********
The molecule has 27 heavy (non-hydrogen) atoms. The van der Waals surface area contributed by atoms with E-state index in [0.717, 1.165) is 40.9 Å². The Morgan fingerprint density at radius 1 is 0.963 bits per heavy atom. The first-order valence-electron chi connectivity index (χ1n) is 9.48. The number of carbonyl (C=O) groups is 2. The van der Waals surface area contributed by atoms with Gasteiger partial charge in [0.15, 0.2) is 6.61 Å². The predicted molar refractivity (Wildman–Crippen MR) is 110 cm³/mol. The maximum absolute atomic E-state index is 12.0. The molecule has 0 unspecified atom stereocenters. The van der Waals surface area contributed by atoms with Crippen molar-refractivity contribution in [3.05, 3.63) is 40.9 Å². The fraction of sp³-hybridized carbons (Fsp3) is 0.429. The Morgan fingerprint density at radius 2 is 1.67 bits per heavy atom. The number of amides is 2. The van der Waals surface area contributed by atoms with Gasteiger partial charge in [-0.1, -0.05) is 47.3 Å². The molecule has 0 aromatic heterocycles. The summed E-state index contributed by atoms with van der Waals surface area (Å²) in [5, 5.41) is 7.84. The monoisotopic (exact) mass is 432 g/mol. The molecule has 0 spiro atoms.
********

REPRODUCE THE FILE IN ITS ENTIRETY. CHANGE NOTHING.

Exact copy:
The molecule has 27 heavy (non-hydrogen) atoms. The van der Waals surface area contributed by atoms with E-state index in [0.717, 1.165) is 40.9 Å². The Morgan fingerprint density at radius 1 is 0.963 bits per heavy atom. The first-order valence-electron chi connectivity index (χ1n) is 9.48. The number of carbonyl (C=O) groups is 2. The van der Waals surface area contributed by atoms with Gasteiger partial charge in [0.15, 0.2) is 6.61 Å². The predicted molar refractivity (Wildman–Crippen MR) is 110 cm³/mol. The maximum absolute atomic E-state index is 12.0. The molecule has 0 unspecified atom stereocenters. The van der Waals surface area contributed by atoms with Crippen molar-refractivity contribution in [3.05, 3.63) is 40.9 Å². The fraction of sp³-hybridized carbons (Fsp3) is 0.429. The Morgan fingerprint density at radius 2 is 1.67 bits per heavy atom. The number of amides is 2. The van der Waals surface area contributed by atoms with Gasteiger partial charge in [-0.1, -0.05) is 47.3 Å². The molecule has 0 aromatic heterocycles. The summed E-state index contributed by atoms with van der Waals surface area (Å²) in [5, 5.41) is 7.84. The monoisotopic (exact) mass is 432 g/mol. The molecule has 0 spiro atoms.